Healthy Force, Healthy Nation

By March 14, 2012September 25th, 2018Science and Technology
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As part of the First Strike Ration, a shelf-stable pocket sandwich gives Soldiers nutritious portable ration that they can eat on the go. The sandwiches score well in field testing. (Photo courtesy of Combat Feeding Directorate.)
As part of the First Strike Ration, a shelf-stable pocket sandwich gives Soldiers nutritious portable ration that they can eat on the go. The sandwiches score well in field testing. (Photo courtesy of Combat Feeding Directorate.)

By Dr. Valerie Trabosh

Maintaining a healthy lifestyle depends partly upon nutrition. Unfortunately, Soldiers are continually subjected to pressures from obesity-producing environments and the marketing of dietary supplements. The poor choices that can result make it difficult to regulate personal body mass, maintain a proper balance of nutrients and, most troubling, have nutritionally valuable meals.

Twenty-first century Soldiers conduct battle tasks of varied duration and intensity in adverse environments with multiple stressors. Given these factors, it is difficult to determine how the metabolic consequences of intense physical and cognitive effort, restricted replenishment of nutrients, fluids and sleep, and exposure to climatic extremes influence the effects of nutrients in the rations provided during military missions.

Novel nutritional strategies that enhance metabolic processes are required to sustain peak physical readiness at all times. Feeding plans and healthy weight management programs tailored for military effectiveness are also critical. These will promote effective training before deployments, enhance physiological recovery after redeployments, and support optimal garrison health between deployments.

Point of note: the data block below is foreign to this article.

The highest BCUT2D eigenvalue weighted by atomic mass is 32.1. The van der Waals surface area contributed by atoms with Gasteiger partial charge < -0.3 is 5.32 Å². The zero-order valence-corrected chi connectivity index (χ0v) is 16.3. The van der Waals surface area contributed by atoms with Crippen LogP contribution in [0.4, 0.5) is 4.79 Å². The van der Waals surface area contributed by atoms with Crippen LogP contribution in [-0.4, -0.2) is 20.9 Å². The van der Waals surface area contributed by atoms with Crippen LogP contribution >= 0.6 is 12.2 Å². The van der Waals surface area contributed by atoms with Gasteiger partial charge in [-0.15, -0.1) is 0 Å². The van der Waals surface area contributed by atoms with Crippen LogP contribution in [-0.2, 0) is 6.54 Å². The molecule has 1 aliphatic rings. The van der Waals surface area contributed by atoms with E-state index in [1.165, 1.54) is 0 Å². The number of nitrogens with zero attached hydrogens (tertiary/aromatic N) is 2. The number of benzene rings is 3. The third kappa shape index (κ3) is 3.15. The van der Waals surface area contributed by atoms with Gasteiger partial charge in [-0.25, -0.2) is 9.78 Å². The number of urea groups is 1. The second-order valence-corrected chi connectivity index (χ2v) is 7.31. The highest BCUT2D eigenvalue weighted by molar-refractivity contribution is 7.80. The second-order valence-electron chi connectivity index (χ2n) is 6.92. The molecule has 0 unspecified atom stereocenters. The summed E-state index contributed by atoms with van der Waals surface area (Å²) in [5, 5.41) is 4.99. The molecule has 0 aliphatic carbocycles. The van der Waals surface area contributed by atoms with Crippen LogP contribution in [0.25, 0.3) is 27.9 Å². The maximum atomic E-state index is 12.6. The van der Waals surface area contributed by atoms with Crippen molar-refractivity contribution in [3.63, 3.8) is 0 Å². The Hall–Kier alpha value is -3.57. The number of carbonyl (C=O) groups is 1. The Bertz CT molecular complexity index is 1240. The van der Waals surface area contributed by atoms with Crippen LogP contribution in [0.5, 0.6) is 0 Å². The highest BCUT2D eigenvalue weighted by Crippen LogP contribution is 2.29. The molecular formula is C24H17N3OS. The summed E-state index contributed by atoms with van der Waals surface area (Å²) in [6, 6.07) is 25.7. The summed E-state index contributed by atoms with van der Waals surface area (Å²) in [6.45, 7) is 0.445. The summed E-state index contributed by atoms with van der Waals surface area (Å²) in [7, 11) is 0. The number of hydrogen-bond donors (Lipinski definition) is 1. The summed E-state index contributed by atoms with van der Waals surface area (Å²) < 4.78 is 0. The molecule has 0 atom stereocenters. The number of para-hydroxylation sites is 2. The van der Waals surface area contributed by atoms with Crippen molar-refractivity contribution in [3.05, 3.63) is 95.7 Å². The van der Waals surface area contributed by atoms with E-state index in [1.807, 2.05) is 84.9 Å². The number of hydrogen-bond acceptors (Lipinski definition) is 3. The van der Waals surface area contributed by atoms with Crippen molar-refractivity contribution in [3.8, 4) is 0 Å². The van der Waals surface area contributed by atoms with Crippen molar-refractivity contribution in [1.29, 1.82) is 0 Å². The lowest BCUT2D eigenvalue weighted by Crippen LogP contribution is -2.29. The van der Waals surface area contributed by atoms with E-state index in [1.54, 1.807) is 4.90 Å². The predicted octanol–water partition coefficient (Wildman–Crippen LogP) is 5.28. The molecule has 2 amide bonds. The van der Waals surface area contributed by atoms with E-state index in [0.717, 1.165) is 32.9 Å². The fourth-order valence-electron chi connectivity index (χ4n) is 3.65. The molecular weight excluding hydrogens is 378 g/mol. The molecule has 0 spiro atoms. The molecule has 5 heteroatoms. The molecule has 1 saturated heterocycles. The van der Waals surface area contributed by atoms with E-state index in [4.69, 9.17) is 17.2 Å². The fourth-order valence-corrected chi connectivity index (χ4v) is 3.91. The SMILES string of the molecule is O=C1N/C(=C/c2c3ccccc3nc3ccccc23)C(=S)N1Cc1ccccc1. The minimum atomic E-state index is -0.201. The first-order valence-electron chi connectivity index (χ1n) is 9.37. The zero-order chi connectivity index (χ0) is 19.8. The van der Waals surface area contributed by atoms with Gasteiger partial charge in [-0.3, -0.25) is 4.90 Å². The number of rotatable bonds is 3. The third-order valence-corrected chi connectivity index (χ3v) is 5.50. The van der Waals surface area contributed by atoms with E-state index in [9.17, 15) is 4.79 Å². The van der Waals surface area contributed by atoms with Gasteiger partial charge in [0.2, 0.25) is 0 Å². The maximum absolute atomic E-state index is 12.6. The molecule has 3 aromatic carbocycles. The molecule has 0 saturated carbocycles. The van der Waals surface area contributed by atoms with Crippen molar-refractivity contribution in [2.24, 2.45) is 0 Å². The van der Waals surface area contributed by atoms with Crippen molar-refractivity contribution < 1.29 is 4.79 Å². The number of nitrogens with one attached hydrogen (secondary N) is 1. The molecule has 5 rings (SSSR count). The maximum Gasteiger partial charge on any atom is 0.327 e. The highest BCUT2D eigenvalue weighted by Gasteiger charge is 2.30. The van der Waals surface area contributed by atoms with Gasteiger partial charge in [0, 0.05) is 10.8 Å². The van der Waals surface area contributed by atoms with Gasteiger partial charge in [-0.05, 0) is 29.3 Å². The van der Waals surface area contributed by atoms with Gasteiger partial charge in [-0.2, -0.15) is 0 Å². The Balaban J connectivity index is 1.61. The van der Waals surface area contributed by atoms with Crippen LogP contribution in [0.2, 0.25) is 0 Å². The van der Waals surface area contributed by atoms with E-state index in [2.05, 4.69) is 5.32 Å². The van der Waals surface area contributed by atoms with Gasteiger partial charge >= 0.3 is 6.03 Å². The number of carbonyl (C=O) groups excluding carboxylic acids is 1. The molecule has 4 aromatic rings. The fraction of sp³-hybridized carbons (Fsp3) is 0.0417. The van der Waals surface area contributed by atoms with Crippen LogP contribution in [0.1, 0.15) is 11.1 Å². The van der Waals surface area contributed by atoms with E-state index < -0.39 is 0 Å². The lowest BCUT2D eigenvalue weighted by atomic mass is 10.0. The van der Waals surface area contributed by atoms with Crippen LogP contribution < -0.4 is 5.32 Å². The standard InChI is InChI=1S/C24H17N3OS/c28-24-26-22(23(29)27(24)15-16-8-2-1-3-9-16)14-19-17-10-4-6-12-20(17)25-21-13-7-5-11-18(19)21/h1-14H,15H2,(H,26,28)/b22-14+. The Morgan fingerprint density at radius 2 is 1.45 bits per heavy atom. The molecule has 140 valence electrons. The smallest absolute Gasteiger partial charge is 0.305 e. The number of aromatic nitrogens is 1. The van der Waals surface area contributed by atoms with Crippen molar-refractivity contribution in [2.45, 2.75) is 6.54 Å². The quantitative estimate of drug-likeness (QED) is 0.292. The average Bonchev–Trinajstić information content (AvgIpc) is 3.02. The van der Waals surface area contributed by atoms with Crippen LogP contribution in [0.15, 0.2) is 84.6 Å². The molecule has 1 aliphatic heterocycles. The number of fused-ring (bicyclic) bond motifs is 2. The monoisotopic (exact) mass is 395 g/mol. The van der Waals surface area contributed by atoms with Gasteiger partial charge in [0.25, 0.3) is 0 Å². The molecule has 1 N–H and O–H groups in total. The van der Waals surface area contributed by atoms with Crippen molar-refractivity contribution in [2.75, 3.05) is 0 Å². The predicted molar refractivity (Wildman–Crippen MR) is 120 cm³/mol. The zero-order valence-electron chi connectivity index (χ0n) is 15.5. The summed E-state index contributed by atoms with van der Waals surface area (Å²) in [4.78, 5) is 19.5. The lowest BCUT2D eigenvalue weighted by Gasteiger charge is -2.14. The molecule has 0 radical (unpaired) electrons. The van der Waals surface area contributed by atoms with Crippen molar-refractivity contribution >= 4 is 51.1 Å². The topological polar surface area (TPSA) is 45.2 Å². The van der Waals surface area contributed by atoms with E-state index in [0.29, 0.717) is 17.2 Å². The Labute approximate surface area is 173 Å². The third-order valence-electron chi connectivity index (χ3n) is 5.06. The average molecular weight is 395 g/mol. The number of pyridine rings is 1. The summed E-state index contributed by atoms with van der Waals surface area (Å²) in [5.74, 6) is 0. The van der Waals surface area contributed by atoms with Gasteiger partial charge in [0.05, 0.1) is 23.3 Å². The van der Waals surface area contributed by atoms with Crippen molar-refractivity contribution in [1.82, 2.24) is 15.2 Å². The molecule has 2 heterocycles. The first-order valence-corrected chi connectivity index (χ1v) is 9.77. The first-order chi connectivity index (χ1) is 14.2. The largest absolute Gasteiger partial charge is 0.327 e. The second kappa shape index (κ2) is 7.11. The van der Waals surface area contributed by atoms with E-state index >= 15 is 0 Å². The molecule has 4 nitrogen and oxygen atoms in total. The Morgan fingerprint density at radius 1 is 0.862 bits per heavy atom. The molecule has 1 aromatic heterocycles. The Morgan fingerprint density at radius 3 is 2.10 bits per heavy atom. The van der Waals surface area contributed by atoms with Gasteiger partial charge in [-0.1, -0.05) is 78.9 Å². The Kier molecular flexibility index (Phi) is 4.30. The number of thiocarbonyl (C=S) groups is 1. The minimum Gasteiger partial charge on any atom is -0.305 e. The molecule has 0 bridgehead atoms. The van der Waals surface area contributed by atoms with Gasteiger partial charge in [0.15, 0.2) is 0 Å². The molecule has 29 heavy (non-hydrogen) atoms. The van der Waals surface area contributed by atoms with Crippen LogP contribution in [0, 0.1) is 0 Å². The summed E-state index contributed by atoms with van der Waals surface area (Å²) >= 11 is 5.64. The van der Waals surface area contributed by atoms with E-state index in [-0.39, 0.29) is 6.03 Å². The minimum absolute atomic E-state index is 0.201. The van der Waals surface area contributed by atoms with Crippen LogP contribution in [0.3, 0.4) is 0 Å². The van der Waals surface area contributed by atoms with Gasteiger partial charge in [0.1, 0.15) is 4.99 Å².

Army research under the Military Operational Medicine Research Program (MOMRP) takes a multifaceted approach, involving scientists from many specialties working together to understand and develop solutions to the military’s nutritional shortcomings. The research begins with the collection of descriptive data acquired during field studies that involve military units and personnel both deployed and in garrison training, to document and characterize problems related to nutrition.

Experimental models—human, animal, tissue, cell, and molecular—are used to further elucidate the metabolic mechanisms underlying those problems, along with possible solutions. Based on mechanistic research findings, nutritional solutions are proposed, and initial efficacy tests are conducted using experimental human and animal models. Finally, fielded pilot studies are performed with the appropriate military populations to validate laboratory findings and demonstrate feasibility for implementation.

The scientific activities of this research exploit intramural resources and leverage extramural relationships with academia and industry. The products are transitioned to customers who make operational rations (the Combat Feeding Directorate of the U.S. Army Natick Soldier Research, Development, and Engineering Center (NSRDEC), Natick, MA); produce educational materials (U.S. Army Public Health Command, Aberdeen Proving Ground, MD); publish doctrine that is used by all services and DoD personnel (U.S. Army Medical Department Center and School, San Antonio, TX); develop and implement health policy; and produce Soldier materiel (Program Executive Office Soldier).